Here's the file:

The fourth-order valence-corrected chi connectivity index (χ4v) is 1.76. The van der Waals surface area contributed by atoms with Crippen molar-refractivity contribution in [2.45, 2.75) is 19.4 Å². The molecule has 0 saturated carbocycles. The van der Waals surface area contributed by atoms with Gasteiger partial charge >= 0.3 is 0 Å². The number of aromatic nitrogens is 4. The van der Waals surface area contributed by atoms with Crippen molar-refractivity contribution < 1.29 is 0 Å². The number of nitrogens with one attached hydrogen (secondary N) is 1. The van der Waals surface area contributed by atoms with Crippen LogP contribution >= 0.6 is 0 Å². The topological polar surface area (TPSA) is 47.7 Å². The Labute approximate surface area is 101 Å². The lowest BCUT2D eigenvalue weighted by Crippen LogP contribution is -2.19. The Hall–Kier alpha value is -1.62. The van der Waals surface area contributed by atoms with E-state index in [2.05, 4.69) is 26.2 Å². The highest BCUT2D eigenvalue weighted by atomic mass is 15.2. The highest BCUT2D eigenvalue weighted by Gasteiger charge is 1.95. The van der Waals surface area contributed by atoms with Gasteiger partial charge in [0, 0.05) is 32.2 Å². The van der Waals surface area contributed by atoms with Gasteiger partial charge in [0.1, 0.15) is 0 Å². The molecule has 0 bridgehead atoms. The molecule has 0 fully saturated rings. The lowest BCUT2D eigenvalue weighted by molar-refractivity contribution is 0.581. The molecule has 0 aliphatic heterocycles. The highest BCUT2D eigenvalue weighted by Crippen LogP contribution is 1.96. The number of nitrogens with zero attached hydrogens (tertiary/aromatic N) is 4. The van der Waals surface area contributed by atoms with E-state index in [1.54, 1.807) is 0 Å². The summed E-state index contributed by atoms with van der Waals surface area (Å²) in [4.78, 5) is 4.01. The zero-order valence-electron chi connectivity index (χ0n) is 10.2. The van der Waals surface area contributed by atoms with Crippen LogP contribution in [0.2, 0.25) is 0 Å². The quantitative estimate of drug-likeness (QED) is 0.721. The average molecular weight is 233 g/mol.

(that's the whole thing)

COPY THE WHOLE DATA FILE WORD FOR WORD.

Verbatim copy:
The fourth-order valence-corrected chi connectivity index (χ4v) is 1.76. The van der Waals surface area contributed by atoms with Crippen molar-refractivity contribution in [2.45, 2.75) is 19.4 Å². The molecule has 0 saturated carbocycles. The van der Waals surface area contributed by atoms with Gasteiger partial charge >= 0.3 is 0 Å². The number of aromatic nitrogens is 4. The van der Waals surface area contributed by atoms with Crippen molar-refractivity contribution < 1.29 is 0 Å². The number of nitrogens with one attached hydrogen (secondary N) is 1. The van der Waals surface area contributed by atoms with Crippen LogP contribution >= 0.6 is 0 Å². The topological polar surface area (TPSA) is 47.7 Å². The Labute approximate surface area is 101 Å². The lowest BCUT2D eigenvalue weighted by Crippen LogP contribution is -2.19. The Hall–Kier alpha value is -1.62. The van der Waals surface area contributed by atoms with E-state index in [2.05, 4.69) is 26.2 Å². The highest BCUT2D eigenvalue weighted by atomic mass is 15.2. The highest BCUT2D eigenvalue weighted by Gasteiger charge is 1.95. The van der Waals surface area contributed by atoms with Gasteiger partial charge in [0, 0.05) is 32.2 Å². The van der Waals surface area contributed by atoms with Gasteiger partial charge in [0.1, 0.15) is 0 Å². The molecule has 0 bridgehead atoms. The molecule has 0 fully saturated rings. The lowest BCUT2D eigenvalue weighted by molar-refractivity contribution is 0.581. The molecule has 0 aliphatic heterocycles. The highest BCUT2D eigenvalue weighted by Crippen LogP contribution is 1.96. The number of nitrogens with zero attached hydrogens (tertiary/aromatic N) is 4. The van der Waals surface area contributed by atoms with E-state index in [1.54, 1.807) is 0 Å². The summed E-state index contributed by atoms with van der Waals surface area (Å²) in [4.78, 5) is 4.01. The zero-order valence-electron chi connectivity index (χ0n) is 10.2. The van der Waals surface area contributed by atoms with Crippen LogP contribution in [0.2, 0.25) is 0 Å². The quantitative estimate of drug-likeness (QED) is 0.721. The average molecular weight is 233 g/mol.